On August 15th, around 9 a.m. DHA was able to successfully bulldoze approximately 18 kanals of land within a couple of hours before the family reached the site (ref. khasra 1855). A fight ensued upon the family’s arrival, DHA authorities backed away again as the rightful owners strongly opposed this operation. A couple of DHA representatives asked to sit and talk with the owners so the family entertained them at their residence close by. A DHA official, colonel Mudassir used this opportunity to call 15 and acted as if their representatives had been kidnapped, the complaint was lodged in Morgah thana. The family also lodged a complaint that their land was being illegally snatched. The inquiry was taken up by DSP Azhar Shah who is currently responsible for investigating the matter further. The family claims that DHA is still pressurising the authorities to somehow book them under false charges to clear their path and move forward with the illegal land grab.
In the face of adversity, first in the form of real estate moguls and then against a planned housing scheme, Yaseen has managed to maintain his resolve. Even now, he claims that he wishes to fight till the bitter end to receive a sliver of justice in this case. Others in his position typically end up giving away their inheritance as fighting these legal battles takes a financial and mental toll on the victims.
This case serves as one of the countless examples of land grabbing that disproportionately targets those that are easily chewed up by the system owing to the lack of resources at their disposal. The underprivileged are almost always forced to leave their habitat to make way for the elite. This behaviour continues unabated with housing schemes like DHA amassing more land each day under the guise of expansion and fashionable development.
Countrywide land grab
The Morgah case is not an isolated incident. Evidence from many other parts including Sindh shows how small farmers and the poor are being displaced to make way for elite housing schemes. Scholars such as Ayesha Siddiqa have pointed out how the security institutions have been expanding their control over land. In 2019, Supreme Court Judge Justice Gulzar Ahmed observed that “DHA of Karachi have encroached so far into the sea. If they had their way, they would build a city on the sea.”
In 2021, Lahore High Court Chief Justice Mohammad Qasim Khan lashed out at DHA and gave critical remarks against the land development projects backed by the military.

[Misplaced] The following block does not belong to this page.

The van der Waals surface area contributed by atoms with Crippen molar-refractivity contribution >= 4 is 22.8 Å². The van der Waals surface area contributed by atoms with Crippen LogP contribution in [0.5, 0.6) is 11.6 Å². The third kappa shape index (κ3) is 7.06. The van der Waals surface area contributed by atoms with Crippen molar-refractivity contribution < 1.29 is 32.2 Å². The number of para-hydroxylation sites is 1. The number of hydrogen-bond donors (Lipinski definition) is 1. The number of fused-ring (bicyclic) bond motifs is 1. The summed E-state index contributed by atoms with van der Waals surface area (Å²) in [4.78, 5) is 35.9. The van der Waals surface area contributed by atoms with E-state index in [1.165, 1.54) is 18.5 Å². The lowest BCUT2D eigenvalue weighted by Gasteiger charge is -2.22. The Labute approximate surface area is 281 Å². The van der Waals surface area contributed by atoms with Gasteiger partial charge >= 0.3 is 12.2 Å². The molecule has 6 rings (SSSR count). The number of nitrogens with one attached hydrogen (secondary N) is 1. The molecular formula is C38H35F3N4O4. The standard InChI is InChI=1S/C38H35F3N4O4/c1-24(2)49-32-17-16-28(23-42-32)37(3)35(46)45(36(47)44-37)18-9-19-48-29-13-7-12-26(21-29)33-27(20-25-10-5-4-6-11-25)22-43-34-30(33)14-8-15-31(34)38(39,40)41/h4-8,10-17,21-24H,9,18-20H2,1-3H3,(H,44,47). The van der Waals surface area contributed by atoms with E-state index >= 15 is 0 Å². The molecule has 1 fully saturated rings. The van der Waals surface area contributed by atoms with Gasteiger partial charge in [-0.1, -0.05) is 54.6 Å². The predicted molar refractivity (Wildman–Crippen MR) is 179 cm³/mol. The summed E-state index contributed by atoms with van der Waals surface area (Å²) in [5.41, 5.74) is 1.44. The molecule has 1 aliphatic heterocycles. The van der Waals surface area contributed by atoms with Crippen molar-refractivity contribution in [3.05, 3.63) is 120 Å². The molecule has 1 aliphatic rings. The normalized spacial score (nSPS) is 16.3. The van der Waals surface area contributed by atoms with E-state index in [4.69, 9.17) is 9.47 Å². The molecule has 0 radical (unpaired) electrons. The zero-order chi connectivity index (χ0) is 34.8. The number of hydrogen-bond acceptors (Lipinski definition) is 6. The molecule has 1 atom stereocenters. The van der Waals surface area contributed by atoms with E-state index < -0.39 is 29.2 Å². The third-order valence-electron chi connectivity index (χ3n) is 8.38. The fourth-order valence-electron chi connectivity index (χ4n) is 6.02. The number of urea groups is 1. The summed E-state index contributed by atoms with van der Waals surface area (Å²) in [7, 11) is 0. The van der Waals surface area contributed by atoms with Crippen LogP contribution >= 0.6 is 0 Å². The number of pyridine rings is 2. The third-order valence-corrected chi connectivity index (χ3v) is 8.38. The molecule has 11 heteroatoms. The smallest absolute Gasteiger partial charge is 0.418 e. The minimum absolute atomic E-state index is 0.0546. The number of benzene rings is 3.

Gated communities: keeping the poor out
The fashionable phenomenon of large-scale housing projects and gated communities continues to pop up in different cities all over Pakistan. In the case of Rawalpindi and Islamabad, the scale of suburbanization is such that DHA Phase 1-5 and Phase 6 Extension are currently spread over 10,878 acres. To put things into perspective, the total area of Islamabad is 224,000 acres and almost 5% is owned by DHA alone.
These gated communities cater to the middle and high-income brackets only. Considering that all the aforementioned societies were developed in the recent past, it is quite natural to immediately dwell over the whereabouts of the people that were settled in these large swathes of land before its transfer to the elites.
A common characteristic noted upon entry into any of the above-mentioned societies is their clean and green environment. Unlike the clogged, polluted, and poorly planned clusters within Rawalpindi, these communities offer the elite and middle class in Pakistan an opportunity to effectively separate their residence from the poor. Those who can afford to take this step are increasingly flocking to these communities to either acquire residence or invest in the highly profitable real estate market. These factors allow these communities to expand and acquire more area within urban centres.
Each expansion campaign is followed by imagery and testimonies circulating on social media that involves the display of the extreme measures being employed against people that have been settled there for multiple generations.
These aesthetically appealing communities are built on the spilled blood and eviction of the locals, the question is whether we should allow this to continue.
Faryal Rashid is an activist working with Women Democratic Front Rawalpindi Islamabad. This interview was conducted in joint collaboration with Farhan Abbasi, a PhD history student at Quaid-e-Azam University.